Sunday Vigil

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Memory of St. Lawrence, deacon and martyr (†258). He reorganized the service to the poor in Rome. Prayer for the poor and for those who serve them in the name of the Gospel.

Reading of the Word of God

Alleluia, alleluia, alleluia

Whoever lives and believes in me
will never die.

Alleluia, alleluia, alleluia

John 12, 24-26

In all truth I tell you, unless a wheat grain falls into the earth and dies, it remains only a single grain; but if it dies it yields a rich harvest.

Anyone who loves his life loses it; anyone who hates his life in this world will keep it for eternal life.

Whoever serves me, must follow me, and my servant will be with me wherever I am. If anyone serves me, my Father will honour him.


Alleluia, alleluia, alleluia

If you believe, you will see the glory of God,
thus says the Lord.

Alleluia, alleluia, alleluia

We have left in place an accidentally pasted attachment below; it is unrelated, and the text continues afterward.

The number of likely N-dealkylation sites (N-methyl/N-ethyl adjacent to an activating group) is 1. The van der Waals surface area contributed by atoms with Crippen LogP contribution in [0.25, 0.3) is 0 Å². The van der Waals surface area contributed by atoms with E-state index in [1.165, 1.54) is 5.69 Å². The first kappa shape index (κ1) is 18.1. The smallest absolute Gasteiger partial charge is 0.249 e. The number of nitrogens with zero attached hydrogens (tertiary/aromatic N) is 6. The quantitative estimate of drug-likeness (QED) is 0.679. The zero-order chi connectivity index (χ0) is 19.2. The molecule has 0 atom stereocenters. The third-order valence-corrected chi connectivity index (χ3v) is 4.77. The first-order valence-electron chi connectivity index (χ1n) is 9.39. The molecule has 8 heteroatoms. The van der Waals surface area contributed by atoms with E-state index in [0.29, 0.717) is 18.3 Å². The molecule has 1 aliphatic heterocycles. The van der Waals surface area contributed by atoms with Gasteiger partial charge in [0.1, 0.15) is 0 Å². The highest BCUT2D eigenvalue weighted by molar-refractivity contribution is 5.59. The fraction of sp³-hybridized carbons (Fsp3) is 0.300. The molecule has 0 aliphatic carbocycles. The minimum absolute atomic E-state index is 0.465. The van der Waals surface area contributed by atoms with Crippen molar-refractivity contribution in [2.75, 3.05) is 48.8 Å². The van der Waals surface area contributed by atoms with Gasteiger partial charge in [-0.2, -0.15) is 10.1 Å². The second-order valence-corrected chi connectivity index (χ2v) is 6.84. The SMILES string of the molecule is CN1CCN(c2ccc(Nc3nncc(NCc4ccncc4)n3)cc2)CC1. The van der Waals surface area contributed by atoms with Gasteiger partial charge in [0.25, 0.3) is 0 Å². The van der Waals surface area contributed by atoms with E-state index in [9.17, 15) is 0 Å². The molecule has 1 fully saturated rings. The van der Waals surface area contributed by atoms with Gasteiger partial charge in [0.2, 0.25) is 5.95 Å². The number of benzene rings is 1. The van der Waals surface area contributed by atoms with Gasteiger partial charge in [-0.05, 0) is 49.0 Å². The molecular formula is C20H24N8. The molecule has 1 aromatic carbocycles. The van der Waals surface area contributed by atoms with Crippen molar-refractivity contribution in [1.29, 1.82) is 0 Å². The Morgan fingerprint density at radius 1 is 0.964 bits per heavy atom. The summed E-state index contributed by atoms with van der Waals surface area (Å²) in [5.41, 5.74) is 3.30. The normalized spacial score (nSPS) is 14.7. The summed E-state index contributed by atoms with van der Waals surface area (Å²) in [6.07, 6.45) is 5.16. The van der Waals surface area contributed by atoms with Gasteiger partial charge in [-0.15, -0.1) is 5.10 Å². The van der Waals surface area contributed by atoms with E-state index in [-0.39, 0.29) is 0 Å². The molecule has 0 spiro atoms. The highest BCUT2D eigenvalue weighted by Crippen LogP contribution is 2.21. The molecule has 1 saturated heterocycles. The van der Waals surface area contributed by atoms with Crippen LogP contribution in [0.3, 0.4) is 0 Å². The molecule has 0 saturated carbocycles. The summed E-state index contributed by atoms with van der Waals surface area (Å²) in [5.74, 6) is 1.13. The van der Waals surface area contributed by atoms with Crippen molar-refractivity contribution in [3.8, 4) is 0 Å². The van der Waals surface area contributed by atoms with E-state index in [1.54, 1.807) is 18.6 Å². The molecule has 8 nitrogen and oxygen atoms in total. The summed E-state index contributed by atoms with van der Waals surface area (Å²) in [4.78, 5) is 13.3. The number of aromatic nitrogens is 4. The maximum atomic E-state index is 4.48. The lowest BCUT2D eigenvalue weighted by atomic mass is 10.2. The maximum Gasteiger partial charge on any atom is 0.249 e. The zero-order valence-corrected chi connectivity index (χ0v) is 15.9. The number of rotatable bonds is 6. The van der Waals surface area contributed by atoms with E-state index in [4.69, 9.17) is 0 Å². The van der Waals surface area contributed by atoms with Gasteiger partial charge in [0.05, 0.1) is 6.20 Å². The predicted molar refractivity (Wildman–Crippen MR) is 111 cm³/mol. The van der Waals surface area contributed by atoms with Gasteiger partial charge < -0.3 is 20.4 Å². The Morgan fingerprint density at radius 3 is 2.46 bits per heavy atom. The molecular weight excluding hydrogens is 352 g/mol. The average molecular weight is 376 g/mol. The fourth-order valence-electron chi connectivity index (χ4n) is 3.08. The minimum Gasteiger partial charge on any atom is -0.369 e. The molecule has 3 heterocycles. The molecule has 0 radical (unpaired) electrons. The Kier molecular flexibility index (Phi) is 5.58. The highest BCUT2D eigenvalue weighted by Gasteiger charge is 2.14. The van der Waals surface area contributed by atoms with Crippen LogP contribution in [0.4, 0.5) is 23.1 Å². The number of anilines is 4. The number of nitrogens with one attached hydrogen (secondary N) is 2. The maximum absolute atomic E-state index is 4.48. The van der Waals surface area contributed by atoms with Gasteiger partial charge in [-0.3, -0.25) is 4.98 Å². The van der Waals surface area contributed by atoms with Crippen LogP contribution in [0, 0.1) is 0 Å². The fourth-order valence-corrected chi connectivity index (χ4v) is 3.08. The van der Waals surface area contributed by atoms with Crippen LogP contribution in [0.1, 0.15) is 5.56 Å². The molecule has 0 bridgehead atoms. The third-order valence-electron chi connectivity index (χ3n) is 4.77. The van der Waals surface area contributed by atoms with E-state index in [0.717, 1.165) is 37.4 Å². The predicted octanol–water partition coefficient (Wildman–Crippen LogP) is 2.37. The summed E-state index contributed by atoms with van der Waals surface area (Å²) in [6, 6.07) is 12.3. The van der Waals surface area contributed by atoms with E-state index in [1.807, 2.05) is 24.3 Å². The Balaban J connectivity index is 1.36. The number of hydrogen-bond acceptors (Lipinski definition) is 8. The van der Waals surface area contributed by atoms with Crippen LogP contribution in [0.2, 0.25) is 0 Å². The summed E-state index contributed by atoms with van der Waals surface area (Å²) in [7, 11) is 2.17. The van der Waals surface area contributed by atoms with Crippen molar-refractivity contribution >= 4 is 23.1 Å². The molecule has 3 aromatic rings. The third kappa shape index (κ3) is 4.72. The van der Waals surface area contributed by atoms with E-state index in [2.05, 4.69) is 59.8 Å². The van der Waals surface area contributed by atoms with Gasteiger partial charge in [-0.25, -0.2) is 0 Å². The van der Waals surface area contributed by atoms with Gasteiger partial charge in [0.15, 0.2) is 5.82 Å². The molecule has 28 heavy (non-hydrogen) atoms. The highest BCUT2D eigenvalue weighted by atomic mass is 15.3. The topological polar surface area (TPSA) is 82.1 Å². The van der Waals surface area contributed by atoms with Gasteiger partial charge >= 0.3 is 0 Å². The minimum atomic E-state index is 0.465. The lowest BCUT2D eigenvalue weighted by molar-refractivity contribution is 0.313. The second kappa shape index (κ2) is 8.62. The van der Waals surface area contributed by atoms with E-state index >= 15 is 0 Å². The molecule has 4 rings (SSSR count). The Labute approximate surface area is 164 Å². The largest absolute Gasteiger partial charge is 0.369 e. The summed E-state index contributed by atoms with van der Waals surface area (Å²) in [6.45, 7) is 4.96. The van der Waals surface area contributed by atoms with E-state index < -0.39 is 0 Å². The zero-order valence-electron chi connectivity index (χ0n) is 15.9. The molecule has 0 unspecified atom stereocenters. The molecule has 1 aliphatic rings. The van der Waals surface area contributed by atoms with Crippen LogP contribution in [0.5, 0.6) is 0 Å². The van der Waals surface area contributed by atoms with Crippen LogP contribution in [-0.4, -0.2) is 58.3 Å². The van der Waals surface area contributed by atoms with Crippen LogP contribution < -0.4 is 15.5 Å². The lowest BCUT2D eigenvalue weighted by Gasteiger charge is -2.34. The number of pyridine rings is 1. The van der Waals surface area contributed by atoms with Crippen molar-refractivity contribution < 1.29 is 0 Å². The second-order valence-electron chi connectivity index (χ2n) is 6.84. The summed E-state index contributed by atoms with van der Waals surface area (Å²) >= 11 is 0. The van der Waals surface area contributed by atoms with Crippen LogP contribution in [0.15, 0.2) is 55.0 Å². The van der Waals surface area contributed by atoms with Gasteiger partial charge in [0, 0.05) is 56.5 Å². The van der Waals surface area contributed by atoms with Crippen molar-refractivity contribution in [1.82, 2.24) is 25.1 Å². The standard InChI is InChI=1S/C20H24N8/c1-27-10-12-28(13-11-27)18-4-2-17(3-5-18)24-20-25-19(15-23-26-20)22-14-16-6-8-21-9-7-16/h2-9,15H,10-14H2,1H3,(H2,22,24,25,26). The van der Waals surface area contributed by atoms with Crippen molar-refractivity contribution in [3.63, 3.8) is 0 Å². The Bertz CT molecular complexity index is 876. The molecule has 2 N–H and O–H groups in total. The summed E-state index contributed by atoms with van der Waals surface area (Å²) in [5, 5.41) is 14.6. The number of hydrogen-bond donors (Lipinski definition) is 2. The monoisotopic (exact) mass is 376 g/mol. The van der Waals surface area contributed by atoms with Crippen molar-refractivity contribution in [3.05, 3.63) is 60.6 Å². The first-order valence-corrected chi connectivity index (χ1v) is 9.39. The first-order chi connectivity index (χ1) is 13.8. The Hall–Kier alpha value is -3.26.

Today the Church celebrates the memorial of St. Lawrence, a deacon who was martyred during the persecution of Valerian in the middle of the third century. The Gospel proclaimed today underlines the fact that this disciple followed his Teacher to the end, to the point of shedding his blood. In fact, Jesus had said, “Very truly, I tell you, unless a grain of wheat falls into the earth and dies, it remains just a single grain; but if it dies, it bears much fruit.” In truth, martyrdom is the normal condition for every Christian. Any one who gives his or her life for others is a “martyr.” Certainly it can happen that, some people, like Lawrence and many others, give their lives to the point of shedding their blood, but every disciple must give, that is, spend his or her life for the good of others and not just him or herself. Jesus says again, “Those who love their life lose it, and those who hate their life in this world will keep it for eternal life.” These words mean that those who only love themselves lose themselves, while those who love others - this is the meaning of the word “hate” used by Jesus - will be saved. We could say that Lawrence was a martyr his entire life. He spent his life for the Church and in particular for the poor. Saint Ambrose writes that Lawrence was burned on a grate and then beheaded because he had violated the tax law that required him to hand over the supposed treasures of the Church to the emperor. Lawrence gathered the poor people whom he had helped as a deacon and brought them before the judge, saying, “Here are the treasures of the Church.” This testimony should resound more strongly in our Church and echo in each of our hearts. Those who love the poor and support them in their daily lives are living as “martyrs” in the sense that they spend their lives for these “brothers and sisters” of Christ.